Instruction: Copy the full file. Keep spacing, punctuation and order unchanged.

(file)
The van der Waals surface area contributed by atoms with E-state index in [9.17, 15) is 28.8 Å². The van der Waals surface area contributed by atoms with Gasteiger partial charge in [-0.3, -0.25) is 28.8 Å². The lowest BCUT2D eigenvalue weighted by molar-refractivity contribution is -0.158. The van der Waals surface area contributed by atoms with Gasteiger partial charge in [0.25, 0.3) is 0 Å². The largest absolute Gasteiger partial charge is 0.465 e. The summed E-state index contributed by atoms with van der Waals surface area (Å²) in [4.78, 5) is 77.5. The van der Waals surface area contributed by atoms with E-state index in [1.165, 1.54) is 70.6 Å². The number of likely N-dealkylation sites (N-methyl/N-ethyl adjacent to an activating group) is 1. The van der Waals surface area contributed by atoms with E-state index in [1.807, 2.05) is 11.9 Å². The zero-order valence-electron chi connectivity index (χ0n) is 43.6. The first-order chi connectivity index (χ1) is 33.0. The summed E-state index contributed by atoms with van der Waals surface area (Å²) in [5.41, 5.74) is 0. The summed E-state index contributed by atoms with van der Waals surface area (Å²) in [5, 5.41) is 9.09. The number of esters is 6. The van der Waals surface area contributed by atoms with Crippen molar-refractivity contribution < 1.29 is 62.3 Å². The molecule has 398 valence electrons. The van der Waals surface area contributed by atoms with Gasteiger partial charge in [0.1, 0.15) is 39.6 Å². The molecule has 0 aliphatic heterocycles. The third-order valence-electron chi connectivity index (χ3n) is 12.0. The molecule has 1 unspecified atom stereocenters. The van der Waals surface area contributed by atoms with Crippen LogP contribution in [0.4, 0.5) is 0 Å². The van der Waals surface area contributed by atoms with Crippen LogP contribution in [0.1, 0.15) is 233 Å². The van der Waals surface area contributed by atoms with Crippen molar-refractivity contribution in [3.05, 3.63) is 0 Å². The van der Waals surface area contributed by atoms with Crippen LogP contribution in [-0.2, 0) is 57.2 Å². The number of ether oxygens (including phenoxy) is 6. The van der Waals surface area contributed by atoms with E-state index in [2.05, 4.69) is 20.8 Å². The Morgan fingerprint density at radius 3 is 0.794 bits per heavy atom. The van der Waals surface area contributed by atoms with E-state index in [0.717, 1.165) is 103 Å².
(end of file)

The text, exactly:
The van der Waals surface area contributed by atoms with E-state index in [9.17, 15) is 28.8 Å². The van der Waals surface area contributed by atoms with Gasteiger partial charge in [-0.3, -0.25) is 28.8 Å². The lowest BCUT2D eigenvalue weighted by molar-refractivity contribution is -0.158. The van der Waals surface area contributed by atoms with Gasteiger partial charge in [0.25, 0.3) is 0 Å². The largest absolute Gasteiger partial charge is 0.465 e. The summed E-state index contributed by atoms with van der Waals surface area (Å²) in [4.78, 5) is 77.5. The van der Waals surface area contributed by atoms with E-state index in [1.165, 1.54) is 70.6 Å². The number of likely N-dealkylation sites (N-methyl/N-ethyl adjacent to an activating group) is 1. The van der Waals surface area contributed by atoms with E-state index in [1.807, 2.05) is 11.9 Å². The zero-order valence-electron chi connectivity index (χ0n) is 43.6. The first-order chi connectivity index (χ1) is 33.0. The summed E-state index contributed by atoms with van der Waals surface area (Å²) in [5.41, 5.74) is 0. The summed E-state index contributed by atoms with van der Waals surface area (Å²) in [5, 5.41) is 9.09. The number of esters is 6. The van der Waals surface area contributed by atoms with Crippen molar-refractivity contribution < 1.29 is 62.3 Å². The molecule has 398 valence electrons. The van der Waals surface area contributed by atoms with Gasteiger partial charge in [0.1, 0.15) is 39.6 Å². The molecule has 0 aliphatic heterocycles. The third-order valence-electron chi connectivity index (χ3n) is 12.0. The molecule has 1 unspecified atom stereocenters. The van der Waals surface area contributed by atoms with Crippen LogP contribution in [0.4, 0.5) is 0 Å². The van der Waals surface area contributed by atoms with Crippen LogP contribution in [0.1, 0.15) is 233 Å². The van der Waals surface area contributed by atoms with Crippen molar-refractivity contribution in [3.05, 3.63) is 0 Å². The van der Waals surface area contributed by atoms with Crippen LogP contribution in [-0.2, 0) is 57.2 Å². The number of ether oxygens (including phenoxy) is 6. The van der Waals surface area contributed by atoms with E-state index in [2.05, 4.69) is 20.8 Å². The Morgan fingerprint density at radius 3 is 0.794 bits per heavy atom. The van der Waals surface area contributed by atoms with E-state index in [0.717, 1.165) is 103 Å².